The severe weather season in the US generally runs from March through May, responsible for generating convective storms that can produce devastating hail, flooding, and tornado outbreaks across the Great Plains and southeastern states. Over the past few years, we've been accustomed to an earlier uptick in storm activity, with tornadoes spawning as early as January. While 2021 has been mostly quiet early on, top forecasters are observing similar atmospheric conditions to a previous record-breaking activity season.
Convective storms are a product of many different variables, but more fundamentally explained, the collision of high wind, moisture, and thermal energies. Strong cold fronts ride the jet streams down from Canada and through the Great Plains before reaching the Mississippi Valley, where the winds begin to retreat northward along the east coast. These fronts mingle with the warmer, moister air drifting off the Gulf of Mexico, creating a convective environment capable of generating severe storms. Notable areas, such as the Tornado Alley and the Dixie Alley, are hot spots for storm activity.
While the start this year has been slow, conditions are ramping up to match what was seen during the catastrophic storm season of 2011.
Creating the Convective Environment
The key to these storm's development is the available thermal energy and moisture that flows off the Gulf waters. This year, like previous active years, the average water temperatures are higher, which increases the fuel for convective storms.
The next big-ticket ingredient is the winds, both low-level and upper-level winds, and the wind shears. The upper-level winds, known as the jet stream, are forecasted this year to be stronger, enhancing the wind shear to create a more conducive and sustainable environment for severe storms.
What sets this year apart and yields an alarming similarity to 2011's severe storm season are the cooler Pacific waters. ESNO (El Niño–Southern Oscillation) is the natural cycle of changing water temperatures in the Pacific. Over the past few years, we've experienced El Niño conditions in the Pacific, which resulted in warmer waters and additional moisture in the air, creating more storm systems earlier on across the Plains. This year, as was in 2011, global weather patterns favor La Niña conditions and are expected to remain through most of the Spring.
La Niña is characterized by colder than average Pacific waters, which creates very frigid air carried by the enhanced jet streams. Following this trend, the Polar Vortex collapse in early January has amplified these conditions further, as witnessed in Texas's deadly mid-February deep freeze. In conjunction with warmer than average southern heat, these bitter cold fronts lay the groundwork for an above-average, albeit delayed, severe storm and tornado season.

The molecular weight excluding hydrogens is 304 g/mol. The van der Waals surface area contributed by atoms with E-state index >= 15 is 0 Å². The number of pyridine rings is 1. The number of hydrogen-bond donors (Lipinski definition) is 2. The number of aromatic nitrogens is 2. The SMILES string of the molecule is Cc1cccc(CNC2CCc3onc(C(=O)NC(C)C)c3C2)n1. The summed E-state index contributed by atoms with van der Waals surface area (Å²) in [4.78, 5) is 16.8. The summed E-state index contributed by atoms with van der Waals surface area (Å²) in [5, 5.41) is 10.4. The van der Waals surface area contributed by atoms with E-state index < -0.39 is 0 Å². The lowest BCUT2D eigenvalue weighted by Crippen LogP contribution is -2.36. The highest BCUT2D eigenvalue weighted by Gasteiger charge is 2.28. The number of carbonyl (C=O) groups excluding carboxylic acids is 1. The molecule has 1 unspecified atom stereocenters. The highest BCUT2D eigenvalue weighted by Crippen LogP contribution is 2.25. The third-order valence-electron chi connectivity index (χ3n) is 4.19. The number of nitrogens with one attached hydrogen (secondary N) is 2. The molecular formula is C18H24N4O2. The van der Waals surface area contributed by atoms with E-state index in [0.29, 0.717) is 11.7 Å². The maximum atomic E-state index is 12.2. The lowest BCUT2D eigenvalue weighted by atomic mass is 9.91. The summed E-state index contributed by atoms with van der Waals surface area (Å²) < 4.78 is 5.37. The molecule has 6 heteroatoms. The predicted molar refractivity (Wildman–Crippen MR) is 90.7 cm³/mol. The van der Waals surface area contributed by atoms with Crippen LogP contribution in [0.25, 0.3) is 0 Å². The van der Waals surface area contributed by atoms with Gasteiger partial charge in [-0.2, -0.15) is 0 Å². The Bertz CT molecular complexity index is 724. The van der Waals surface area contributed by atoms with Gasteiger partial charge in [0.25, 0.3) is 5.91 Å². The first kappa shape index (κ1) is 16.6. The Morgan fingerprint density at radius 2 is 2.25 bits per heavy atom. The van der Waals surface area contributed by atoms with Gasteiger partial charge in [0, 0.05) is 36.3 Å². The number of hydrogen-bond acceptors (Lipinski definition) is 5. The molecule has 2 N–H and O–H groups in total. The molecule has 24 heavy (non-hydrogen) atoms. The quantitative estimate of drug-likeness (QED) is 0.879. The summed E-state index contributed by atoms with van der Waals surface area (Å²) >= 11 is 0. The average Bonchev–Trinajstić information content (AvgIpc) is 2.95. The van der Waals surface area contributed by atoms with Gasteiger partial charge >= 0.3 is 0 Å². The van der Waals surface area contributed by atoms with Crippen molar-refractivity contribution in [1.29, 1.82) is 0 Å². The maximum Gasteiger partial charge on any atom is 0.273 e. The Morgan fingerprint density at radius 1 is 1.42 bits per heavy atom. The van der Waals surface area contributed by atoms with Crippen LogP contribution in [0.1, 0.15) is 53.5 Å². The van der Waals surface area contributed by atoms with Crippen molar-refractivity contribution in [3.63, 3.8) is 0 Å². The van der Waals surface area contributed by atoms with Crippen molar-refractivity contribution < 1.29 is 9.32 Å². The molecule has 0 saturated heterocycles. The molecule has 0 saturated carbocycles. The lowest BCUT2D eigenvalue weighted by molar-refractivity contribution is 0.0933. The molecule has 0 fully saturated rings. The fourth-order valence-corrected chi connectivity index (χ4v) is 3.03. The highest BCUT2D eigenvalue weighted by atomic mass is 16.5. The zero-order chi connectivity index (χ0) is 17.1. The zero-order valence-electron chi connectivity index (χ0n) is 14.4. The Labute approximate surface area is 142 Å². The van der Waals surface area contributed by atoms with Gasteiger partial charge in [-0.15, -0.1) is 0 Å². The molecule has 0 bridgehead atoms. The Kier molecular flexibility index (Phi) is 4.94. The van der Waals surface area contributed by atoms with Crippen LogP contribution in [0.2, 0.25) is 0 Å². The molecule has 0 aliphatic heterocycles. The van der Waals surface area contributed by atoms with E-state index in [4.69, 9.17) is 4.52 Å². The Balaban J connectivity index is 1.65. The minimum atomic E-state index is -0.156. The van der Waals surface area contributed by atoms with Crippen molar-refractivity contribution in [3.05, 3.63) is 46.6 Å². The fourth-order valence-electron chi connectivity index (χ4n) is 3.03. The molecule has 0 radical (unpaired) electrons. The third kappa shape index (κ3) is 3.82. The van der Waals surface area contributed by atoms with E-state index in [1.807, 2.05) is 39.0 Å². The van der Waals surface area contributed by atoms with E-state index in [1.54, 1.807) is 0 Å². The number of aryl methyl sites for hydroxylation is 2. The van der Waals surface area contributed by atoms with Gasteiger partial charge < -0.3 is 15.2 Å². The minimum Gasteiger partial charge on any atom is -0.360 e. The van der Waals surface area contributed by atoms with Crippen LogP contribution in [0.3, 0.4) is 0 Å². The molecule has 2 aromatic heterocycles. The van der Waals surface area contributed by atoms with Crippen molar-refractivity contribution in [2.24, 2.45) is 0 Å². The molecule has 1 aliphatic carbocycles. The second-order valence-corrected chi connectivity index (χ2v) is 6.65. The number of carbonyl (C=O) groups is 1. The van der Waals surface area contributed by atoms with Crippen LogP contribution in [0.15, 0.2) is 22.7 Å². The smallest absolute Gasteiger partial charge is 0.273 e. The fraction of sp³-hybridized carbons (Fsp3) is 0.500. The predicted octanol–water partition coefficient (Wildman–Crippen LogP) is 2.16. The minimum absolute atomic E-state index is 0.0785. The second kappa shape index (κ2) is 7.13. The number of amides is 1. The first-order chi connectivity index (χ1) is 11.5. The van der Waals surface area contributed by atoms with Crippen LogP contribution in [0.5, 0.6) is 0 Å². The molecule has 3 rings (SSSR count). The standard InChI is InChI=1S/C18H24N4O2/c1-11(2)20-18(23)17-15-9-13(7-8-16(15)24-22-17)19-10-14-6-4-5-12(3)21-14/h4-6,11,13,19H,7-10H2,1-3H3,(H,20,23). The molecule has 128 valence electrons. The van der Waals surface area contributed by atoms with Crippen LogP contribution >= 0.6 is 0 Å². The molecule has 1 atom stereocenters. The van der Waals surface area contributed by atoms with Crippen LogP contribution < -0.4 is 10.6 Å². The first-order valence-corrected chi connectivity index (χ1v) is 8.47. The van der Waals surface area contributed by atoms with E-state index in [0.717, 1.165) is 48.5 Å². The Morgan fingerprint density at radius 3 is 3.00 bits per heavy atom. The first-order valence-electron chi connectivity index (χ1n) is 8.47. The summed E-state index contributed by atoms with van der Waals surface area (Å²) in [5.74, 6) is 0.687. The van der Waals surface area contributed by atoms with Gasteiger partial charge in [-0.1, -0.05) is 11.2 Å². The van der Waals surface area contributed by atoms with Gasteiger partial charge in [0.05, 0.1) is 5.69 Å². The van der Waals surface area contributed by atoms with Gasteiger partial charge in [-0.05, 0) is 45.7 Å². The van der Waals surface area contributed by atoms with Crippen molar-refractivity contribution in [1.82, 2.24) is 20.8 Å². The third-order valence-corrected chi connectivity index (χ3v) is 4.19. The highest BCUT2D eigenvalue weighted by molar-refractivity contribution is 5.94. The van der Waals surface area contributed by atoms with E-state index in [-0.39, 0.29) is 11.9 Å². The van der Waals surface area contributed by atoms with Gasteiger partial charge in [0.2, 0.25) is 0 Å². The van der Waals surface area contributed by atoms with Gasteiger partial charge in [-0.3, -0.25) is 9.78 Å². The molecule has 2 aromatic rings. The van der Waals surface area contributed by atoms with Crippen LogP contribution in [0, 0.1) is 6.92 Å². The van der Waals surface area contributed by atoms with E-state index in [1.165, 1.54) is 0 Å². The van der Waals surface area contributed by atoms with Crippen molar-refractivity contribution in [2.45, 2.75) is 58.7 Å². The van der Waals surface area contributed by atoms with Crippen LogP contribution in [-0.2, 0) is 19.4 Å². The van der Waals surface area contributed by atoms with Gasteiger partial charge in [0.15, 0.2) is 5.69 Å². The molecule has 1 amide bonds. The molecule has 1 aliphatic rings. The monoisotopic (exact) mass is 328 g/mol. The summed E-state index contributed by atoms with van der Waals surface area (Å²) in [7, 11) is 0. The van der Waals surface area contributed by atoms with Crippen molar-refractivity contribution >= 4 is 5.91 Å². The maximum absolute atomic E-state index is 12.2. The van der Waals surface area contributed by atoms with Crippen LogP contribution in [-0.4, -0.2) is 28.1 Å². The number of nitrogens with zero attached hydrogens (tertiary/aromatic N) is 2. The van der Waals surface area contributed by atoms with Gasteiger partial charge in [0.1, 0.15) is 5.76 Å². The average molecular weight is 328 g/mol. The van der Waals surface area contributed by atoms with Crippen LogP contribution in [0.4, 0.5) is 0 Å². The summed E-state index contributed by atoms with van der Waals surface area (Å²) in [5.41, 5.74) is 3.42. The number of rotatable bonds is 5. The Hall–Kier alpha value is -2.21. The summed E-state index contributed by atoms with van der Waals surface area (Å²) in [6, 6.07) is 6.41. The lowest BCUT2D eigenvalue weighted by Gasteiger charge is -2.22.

Coming off a harsh meteorological winter for the US, an extreme drought across the Great Plains and southern portions of the country from the west has limited the conductive capacity for storm developments in what are usually active areas. The lack of moisture from the colder air has largely been the cause of the stalled storm season. It will likely narrow the season's focus to low-mid Mississippi Valley and Dixie Alley areas, where moisture flowing off from the Gulf is readily available.
As was the case in 2011's destructive storm season, tornado activity was sparse and considered below-average from the beginning of the year up until April, where the following long-tracking outbreaks quickly spawned over 700 tornadoes in just one month.
A standard storm season, as reported by NOAA, will generate roughly 1250 tornadoes annually. With conditions favoring high activity and mirroring aspects of 2011's storm season, top forecasters call for an above-average season, reaching as high as 1,350-1,500 tornadoes in 2021, and anticipate storm activity to spike soon.
As variables range from season to season, an exact repeat of 2011 is not guaranteed but is also not out of the cards. Severe storms, hail, and tornado activity are forecasted to be higher and more frequent throughout the low-mid Mississippi Valley and Dixie Alley and could continue into early summer. Torrential downpours and flash flooding are possible in some areas, but the limited snowmelt runoff, below normal river levels, and the increased drought significantly reduce the scope of flooding risks.
Caution is advised moving into the following months regardless of storm risk. RMC is an expert service provider of storm loss recovery services, helping insurance professionals and carriers alike get the solutions they need to advance claims quickly and efficiently.